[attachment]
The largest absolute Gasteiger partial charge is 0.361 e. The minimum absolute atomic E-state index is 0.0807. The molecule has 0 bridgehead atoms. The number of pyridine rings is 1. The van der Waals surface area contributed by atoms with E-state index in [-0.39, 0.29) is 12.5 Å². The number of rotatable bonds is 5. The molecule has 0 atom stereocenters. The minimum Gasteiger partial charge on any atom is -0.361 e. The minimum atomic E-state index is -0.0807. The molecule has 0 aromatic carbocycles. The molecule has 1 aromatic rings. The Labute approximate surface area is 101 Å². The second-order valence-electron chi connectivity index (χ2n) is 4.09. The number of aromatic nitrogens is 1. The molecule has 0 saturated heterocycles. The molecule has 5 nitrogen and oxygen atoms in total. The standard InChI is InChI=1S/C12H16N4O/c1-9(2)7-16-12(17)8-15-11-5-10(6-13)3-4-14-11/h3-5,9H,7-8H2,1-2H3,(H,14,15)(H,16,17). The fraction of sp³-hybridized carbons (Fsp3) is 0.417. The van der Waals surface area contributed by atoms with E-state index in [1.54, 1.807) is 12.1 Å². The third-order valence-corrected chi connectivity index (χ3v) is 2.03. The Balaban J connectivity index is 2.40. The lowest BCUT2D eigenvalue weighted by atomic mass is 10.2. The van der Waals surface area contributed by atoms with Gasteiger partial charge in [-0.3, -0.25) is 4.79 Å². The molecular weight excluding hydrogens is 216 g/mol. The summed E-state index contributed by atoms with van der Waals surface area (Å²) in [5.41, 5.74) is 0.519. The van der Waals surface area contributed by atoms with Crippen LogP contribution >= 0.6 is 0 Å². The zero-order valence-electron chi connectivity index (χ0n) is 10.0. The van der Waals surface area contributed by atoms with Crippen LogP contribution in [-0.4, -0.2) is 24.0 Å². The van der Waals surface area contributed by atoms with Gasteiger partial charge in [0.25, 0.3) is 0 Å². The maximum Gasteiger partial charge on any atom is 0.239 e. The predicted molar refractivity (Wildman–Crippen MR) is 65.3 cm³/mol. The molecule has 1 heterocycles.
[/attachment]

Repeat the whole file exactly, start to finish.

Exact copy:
The largest absolute Gasteiger partial charge is 0.361 e. The minimum absolute atomic E-state index is 0.0807. The molecule has 0 bridgehead atoms. The number of pyridine rings is 1. The van der Waals surface area contributed by atoms with E-state index in [-0.39, 0.29) is 12.5 Å². The number of rotatable bonds is 5. The molecule has 0 atom stereocenters. The minimum Gasteiger partial charge on any atom is -0.361 e. The minimum atomic E-state index is -0.0807. The molecule has 0 aromatic carbocycles. The molecule has 1 aromatic rings. The Labute approximate surface area is 101 Å². The second-order valence-electron chi connectivity index (χ2n) is 4.09. The number of aromatic nitrogens is 1. The molecule has 0 saturated heterocycles. The molecule has 5 nitrogen and oxygen atoms in total. The standard InChI is InChI=1S/C12H16N4O/c1-9(2)7-16-12(17)8-15-11-5-10(6-13)3-4-14-11/h3-5,9H,7-8H2,1-2H3,(H,14,15)(H,16,17). The fraction of sp³-hybridized carbons (Fsp3) is 0.417. The van der Waals surface area contributed by atoms with E-state index in [1.54, 1.807) is 12.1 Å². The third-order valence-corrected chi connectivity index (χ3v) is 2.03. The Balaban J connectivity index is 2.40. The lowest BCUT2D eigenvalue weighted by atomic mass is 10.2. The van der Waals surface area contributed by atoms with Gasteiger partial charge in [-0.3, -0.25) is 4.79 Å². The molecular weight excluding hydrogens is 216 g/mol. The summed E-state index contributed by atoms with van der Waals surface area (Å²) in [5.41, 5.74) is 0.519. The van der Waals surface area contributed by atoms with Crippen LogP contribution >= 0.6 is 0 Å². The zero-order valence-electron chi connectivity index (χ0n) is 10.0. The van der Waals surface area contributed by atoms with Crippen LogP contribution in [-0.4, -0.2) is 24.0 Å². The van der Waals surface area contributed by atoms with Gasteiger partial charge in [0.25, 0.3) is 0 Å². The maximum Gasteiger partial charge on any atom is 0.239 e. The predicted molar refractivity (Wildman–Crippen MR) is 65.3 cm³/mol. The molecule has 1 heterocycles.